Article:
The track, co-produced by LaMar “MYGUYMARS” Edwards and MIKE & KEYS, is yet another reflection of Mýa’s sensual side. “No more pursuin’ or chasin’ / Reward for all your patience / You deserve some praise yeah / Boy I’m so glad you came here / Anytime that you need my lovе / Only one that I’ll give my touch / You’ve been waitin’ long еnough so,” sings Mýa.

She is ready to please her love, and her fans, eager for new music from her.

“Anytime” is Mýa’s follow-up to 2023’s “Whine.”

SiR – “Karma” featuring Isaiah Rashad 

You reap what you sow. No one’s immune to this universal principle. Not even R&B superstar SiR. On his latest Sigurd-produced single, “Karma,” featuring Isaiah Rashad, the pair admit that their card will be pulled soon.

“I need to stop treating hoes like I need ’em / I’m too busy making promises when I can’t keep ’em / It’s time I slow this ‘Llac down to a hunnid / I keep making the same mistakes when I should be learning from it / Aww, karma coming and it’s prolly gon’ be bad for me / Nothing I can do, it’s gon’ be what it has to be / Wish I never bought the game my uncle sold me / It’s a little too late to save the old me,” sings SiR.

Although SiR is a happily married father of one, his past as a rolling stone often finds its way into his work. SiR’s reflective and brutally honest songwriting is what makes his work so hard to resist. “Karma” shows that the forever suffering lover of men curse their ex-flings with an universal payday.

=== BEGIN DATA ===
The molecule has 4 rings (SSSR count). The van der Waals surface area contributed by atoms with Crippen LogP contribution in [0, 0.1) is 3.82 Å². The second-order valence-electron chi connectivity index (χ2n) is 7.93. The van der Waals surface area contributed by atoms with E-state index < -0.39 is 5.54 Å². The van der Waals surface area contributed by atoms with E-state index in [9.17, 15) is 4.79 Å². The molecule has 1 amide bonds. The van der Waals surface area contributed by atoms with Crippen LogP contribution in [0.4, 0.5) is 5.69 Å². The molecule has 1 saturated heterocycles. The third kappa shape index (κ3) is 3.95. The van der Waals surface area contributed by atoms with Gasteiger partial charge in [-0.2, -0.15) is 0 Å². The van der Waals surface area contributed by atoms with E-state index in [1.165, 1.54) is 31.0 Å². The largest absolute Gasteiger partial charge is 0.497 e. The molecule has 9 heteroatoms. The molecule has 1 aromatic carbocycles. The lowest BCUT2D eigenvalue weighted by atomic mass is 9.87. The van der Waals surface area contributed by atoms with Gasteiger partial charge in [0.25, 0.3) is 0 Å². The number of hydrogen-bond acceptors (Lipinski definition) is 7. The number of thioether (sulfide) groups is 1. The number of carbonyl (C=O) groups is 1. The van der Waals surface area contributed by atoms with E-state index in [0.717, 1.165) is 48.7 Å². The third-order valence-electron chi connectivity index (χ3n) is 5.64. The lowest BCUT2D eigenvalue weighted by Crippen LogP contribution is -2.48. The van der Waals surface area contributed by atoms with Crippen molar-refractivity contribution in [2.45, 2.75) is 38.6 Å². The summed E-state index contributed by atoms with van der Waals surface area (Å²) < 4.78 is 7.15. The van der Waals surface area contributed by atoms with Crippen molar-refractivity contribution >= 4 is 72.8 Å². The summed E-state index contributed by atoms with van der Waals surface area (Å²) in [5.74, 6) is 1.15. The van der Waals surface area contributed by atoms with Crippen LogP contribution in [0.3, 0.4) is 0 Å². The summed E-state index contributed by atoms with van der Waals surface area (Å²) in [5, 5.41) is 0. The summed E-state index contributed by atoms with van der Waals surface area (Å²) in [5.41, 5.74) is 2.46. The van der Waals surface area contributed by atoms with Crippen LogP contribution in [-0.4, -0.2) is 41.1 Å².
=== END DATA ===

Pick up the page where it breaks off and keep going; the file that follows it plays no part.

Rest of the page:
“Karma” is the latest offering off of SiR’s forthcoming album, Heavy.

Charlotte Day Wilson – “I Don’t Love You” 

Love takes many forms. The highly-sought after emotion also evolves and dissolves over time. As this shift occurs so should the relationship at the center of this internal entanglement. On Charlotte Day Wilson’s latest Jack Rochon-co-produced single “I Don’t Love You,” outlines the latter. 

“All grace to you and all power / It’s your time, baby, your hour / Cheer for me and I’ll cheer for you / Pray for me and I’ll sing for you / I’ll still sing for you / Yes, I’ll listen to the unspoken / It’s more peaceful being heartbroken / Than crying every night for you / I’ll miss you, yes, I’ll cry for you / I’ll still cry for you / I don’t love you anymore / I don’t need you,” sings Charlotte.